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End of Transfer Window Roundup (rest of Bundesliga edition)

SpoBis 2017 - Day 1 Photo by Maja Hitij/Getty Images

Well that does it. It’s the end of silly season. Klopp’s least favorite television show around- the “D-Day show” where “people sit there in front of the television all day waiting” is probably over too. With the Bundesliga, La Liga, and Ligue 1 all wrapped up, in addition to the Premier League and the Serie A, the transfer business for the biggest five leagues are completed. The Danish, Scottish, Turkish, Dutch, and Russian transfer windows close within the next week, but the Portuguese window lasts for another three weeks (looks like Sporting is going to need it).

Now that roster changes are, for the most part, unlikely, here’s a look at the business that’s gone on in the Bundesliga this summer (in order from promoted sides, then last year’s league table in reverse).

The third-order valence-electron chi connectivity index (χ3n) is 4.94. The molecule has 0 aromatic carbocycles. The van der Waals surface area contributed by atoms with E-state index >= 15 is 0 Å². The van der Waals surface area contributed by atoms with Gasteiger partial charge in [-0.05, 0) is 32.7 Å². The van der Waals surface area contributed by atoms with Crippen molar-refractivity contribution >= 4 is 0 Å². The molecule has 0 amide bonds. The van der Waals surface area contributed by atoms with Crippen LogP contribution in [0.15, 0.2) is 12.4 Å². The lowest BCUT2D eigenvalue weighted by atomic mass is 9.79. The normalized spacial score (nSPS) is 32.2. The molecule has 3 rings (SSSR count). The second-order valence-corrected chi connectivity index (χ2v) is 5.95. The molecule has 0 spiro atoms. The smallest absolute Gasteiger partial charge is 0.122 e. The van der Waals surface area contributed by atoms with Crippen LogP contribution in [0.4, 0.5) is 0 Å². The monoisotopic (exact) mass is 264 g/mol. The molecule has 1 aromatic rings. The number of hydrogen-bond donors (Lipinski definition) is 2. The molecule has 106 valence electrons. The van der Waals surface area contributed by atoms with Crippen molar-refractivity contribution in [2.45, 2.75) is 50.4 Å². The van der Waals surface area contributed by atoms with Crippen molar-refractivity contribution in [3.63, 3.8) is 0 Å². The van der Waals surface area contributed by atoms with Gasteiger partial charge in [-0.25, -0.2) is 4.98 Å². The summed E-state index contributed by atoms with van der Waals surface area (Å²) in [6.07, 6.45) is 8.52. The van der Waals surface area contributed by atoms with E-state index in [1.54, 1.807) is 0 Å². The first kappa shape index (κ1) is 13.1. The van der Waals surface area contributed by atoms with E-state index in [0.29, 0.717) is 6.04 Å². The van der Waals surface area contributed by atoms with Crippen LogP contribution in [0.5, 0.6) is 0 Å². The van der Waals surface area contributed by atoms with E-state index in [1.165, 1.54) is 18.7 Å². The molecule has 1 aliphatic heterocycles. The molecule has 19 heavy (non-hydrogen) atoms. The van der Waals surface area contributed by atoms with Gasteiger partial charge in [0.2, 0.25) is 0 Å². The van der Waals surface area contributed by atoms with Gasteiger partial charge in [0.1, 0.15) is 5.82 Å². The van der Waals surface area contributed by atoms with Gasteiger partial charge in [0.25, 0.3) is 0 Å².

1. FC Nürnberg (-€1.2m net spend)


Timothy Tillman - loan (from Bayern)


Kevin Möhwald - free transfer (to Bremen)

The addition of the talented Timothy Tillman on loan is a big plus, but will have to fill the void of Möhwald, who scored 11 and assisted 14 in his last two years with Nuremberg.

Fortuna Düsseldorf (-€5.4m net spend)


Marvin Ducksch - €2m (from FC St. Pauli)

Alfredo Morales - free transfer (from Ingolstadt)

Davor Loren - €750Th. (from Dynamo Zagreb)


Nobody of note, although several loans of former starters did end.

The addition of the former BVB starlet will help them fight to get out of the relegation dogfight this year, as well as Dejan Lovren’s younger brother Davor, and Alfredo Morales, the German American, who helped lead Ingolstadt to a moderately successful stint in the Bundesliga for a couple years.